Denmark’s largest pension company, PFA, is now escalating its green ambitions, and by the end of 2025, it will have reduced its carbon footprint by 29 per cent relative to 2019. This way, PFA will increase its already ambitious climate efforts, which include the launch of a special climate pension last year and the divestment of a large number of energy companies and fossil credit bonds.
The carbon footprint of Denmark’s largest pension company will be significantly reduced in coming years. This will take place as part of PFA’s membership of the UN-supported initiative Net-Zero Asset Owner Alliance, where 40 of the world’s biggest investors support the Paris Agreement and have agreed to set significant carbon reduction targets for every five years leading up to 2050.
“This green transition must be accelerated. Unfortunately, the climate report from the UN’s climate panel underlined that carbon emissions must be reduced drastically. We are now choosing to set a new intermediate goal which will set a clear direction for how we invest the funds of our numerous pension customers,” says Allan Polack, Group CEO at PFA.
PFA will reduce carbon emissions from its listed shares, properties and credit bonds, starting from 2019.
“At PFA we believe that a long-term return and a low carbon footprint will increasingly be correlated going forward. PFA supports the Paris Agreement’s goals of limiting carbon emissions, and it is our assessment that the green transition will lead to some interesting investment opportunities, allowing us to generate solid returns for our customers while reducing the climate impact from our total investments,” says Allan Polack.
PFA has already reduced its carbon emissions
For many years, PFA has focused on sustainability, and for example, today it invests in the world’s largest offshore wind farms, Hornsea 1 and Walney Extension Offshore Wind Farm, in six solar cell parks in England and in Scandlines’ hybrid ferries.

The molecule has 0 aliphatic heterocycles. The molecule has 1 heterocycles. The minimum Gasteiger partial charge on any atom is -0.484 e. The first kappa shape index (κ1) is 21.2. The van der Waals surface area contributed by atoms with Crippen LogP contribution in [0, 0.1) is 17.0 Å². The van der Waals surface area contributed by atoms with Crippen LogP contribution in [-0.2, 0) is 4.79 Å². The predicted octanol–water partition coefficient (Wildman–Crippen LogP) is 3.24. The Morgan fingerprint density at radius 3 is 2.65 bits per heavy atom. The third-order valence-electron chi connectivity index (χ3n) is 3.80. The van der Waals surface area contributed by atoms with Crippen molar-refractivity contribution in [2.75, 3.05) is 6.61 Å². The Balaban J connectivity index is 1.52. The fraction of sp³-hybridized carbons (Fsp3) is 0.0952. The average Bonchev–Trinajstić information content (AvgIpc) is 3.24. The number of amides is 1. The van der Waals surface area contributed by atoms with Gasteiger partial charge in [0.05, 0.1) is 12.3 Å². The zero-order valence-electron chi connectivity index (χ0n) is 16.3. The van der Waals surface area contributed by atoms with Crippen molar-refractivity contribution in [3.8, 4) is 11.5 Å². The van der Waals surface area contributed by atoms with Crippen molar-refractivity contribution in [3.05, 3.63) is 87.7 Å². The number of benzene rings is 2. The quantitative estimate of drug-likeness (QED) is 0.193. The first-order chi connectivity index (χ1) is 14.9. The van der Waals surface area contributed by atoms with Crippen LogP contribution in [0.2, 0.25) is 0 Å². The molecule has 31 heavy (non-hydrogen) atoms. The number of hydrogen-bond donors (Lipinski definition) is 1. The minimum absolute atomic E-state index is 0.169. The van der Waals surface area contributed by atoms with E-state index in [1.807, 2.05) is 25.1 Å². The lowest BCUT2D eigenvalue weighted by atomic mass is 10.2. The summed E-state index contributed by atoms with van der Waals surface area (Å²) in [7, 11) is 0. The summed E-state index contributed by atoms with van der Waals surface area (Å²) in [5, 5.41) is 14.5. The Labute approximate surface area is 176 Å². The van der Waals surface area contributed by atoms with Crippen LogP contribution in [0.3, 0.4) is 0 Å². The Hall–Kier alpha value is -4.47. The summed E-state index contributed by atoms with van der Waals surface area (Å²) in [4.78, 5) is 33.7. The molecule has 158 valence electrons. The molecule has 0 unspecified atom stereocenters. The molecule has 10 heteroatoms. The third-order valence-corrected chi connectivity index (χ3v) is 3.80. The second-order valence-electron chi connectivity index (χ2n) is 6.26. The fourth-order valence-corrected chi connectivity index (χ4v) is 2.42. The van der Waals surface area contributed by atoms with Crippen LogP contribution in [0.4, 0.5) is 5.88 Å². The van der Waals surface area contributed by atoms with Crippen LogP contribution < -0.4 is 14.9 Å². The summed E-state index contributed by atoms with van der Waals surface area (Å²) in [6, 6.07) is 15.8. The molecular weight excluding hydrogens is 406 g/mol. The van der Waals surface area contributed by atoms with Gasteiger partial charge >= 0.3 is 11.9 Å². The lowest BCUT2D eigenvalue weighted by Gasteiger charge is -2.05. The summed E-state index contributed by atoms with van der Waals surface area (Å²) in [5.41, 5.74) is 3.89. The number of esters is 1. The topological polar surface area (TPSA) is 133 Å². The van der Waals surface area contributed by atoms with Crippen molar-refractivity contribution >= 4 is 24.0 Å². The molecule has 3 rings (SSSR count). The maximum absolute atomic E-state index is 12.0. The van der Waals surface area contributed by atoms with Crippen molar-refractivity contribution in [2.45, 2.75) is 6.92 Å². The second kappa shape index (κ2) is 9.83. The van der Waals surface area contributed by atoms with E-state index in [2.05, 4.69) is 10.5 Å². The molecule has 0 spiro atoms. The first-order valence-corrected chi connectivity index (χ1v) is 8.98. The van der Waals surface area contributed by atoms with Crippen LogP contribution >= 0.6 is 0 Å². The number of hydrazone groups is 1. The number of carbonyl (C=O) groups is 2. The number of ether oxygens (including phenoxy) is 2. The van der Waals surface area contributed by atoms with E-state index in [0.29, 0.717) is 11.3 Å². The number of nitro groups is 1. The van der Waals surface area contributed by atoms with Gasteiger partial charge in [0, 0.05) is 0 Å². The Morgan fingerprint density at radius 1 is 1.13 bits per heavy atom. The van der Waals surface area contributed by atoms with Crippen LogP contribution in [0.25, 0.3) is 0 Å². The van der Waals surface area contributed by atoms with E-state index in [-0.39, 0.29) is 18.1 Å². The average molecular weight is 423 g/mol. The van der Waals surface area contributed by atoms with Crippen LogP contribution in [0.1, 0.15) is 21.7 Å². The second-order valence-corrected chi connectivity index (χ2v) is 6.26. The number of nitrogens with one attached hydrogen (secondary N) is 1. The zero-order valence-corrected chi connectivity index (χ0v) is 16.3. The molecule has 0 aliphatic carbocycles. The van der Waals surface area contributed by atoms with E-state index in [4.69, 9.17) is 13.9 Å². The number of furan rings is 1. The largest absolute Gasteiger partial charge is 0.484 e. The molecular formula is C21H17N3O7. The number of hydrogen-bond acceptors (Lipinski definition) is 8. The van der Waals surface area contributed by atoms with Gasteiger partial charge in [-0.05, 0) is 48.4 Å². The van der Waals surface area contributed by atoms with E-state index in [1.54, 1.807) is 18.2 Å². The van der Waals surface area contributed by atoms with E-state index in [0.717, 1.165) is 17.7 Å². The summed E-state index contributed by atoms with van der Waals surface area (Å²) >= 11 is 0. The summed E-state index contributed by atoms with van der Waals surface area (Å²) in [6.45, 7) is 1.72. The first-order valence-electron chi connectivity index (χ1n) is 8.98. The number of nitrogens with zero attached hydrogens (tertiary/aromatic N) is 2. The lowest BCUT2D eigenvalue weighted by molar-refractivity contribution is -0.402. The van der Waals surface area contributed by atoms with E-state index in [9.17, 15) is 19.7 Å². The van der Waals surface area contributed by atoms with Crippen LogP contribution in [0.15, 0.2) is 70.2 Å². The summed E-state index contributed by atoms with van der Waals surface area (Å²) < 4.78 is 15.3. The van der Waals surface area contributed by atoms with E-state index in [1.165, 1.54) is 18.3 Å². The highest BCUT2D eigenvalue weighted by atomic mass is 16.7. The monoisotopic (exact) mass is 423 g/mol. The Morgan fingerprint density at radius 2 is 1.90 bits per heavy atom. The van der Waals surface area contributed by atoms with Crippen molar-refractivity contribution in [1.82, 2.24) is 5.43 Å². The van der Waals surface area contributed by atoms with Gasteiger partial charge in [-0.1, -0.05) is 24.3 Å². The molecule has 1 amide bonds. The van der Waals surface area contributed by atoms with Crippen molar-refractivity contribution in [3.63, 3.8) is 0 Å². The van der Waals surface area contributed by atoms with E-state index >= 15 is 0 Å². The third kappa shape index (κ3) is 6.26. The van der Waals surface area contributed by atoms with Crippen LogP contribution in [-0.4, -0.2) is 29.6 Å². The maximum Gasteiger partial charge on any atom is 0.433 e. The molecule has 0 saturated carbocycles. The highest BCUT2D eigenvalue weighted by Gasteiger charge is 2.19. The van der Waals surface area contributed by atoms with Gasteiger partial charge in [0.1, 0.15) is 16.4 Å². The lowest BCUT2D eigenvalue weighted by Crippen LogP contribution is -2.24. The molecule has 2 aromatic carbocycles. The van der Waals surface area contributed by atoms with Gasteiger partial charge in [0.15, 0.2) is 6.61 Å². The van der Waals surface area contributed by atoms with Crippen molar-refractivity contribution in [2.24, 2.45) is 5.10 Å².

Last year, PFA divested its shareholdings in 16 of 18 energy companies and, between 2019 and 2021, reduced carbon emissions from credit bonds by over 35 per cent.
During the summer of 2020, PFA launched a special climate pension, PFA Climate Plus, where customers can choose to invest in a particularly climate-friendly manner. The preliminary experience here is that there is no contradiction between good and green returns – if anything quite the contrary. Since its launch, PFA’s recommended profile C has yielded a return of 26.5 per cent in PFA Climate Plus (including CustomerCapital and with 20 years to retirement) versus 22.8 per cent in the regular PFA Plus product.
“PFA’s journey towards a more climate-friendly portfolio started several years ago. We have shown that we are good at making sure that generating high returns and reductions in carbon emissions go hand in hand. Since its inception, the return on Climate Plus has been fully competitive and even a little higher than the return on our original market interest product, PFA Plus. The experience we have gained will be important in the coming years when we need to shave off 29 per cent of the carbon emissions while seeking the best return,” says Allan Polack.
New carbon intermediate goal every fifth year leading up to 2050
PFA’s participation in Net-Zero Asset Owner Alliance means that the company is liable to set new, tougher intermediate goals for carbon emission reduction every fifth year leading up to 2050.
“Short-term goals on a five-year basis help ensure a high level of ambition and a more stringent focus on climate every time we invest. Specific actions are necessary now if we are to succeed. Both in the short term and in 2050,” says Allan Polack.
- PFA has 1.3 million customers and over DKK 600 billion under management
- Net-Zero Asset Owner Alliance consists of 40 institutional investors which together have approx. USD 6,600 billion under management.
- Learn more about Net-Zero Asset Owner Alliance
- Learn more about PFA Climate Plus: “After 1 year: PFA Climate Plus has led to a high return and significant climate benefits”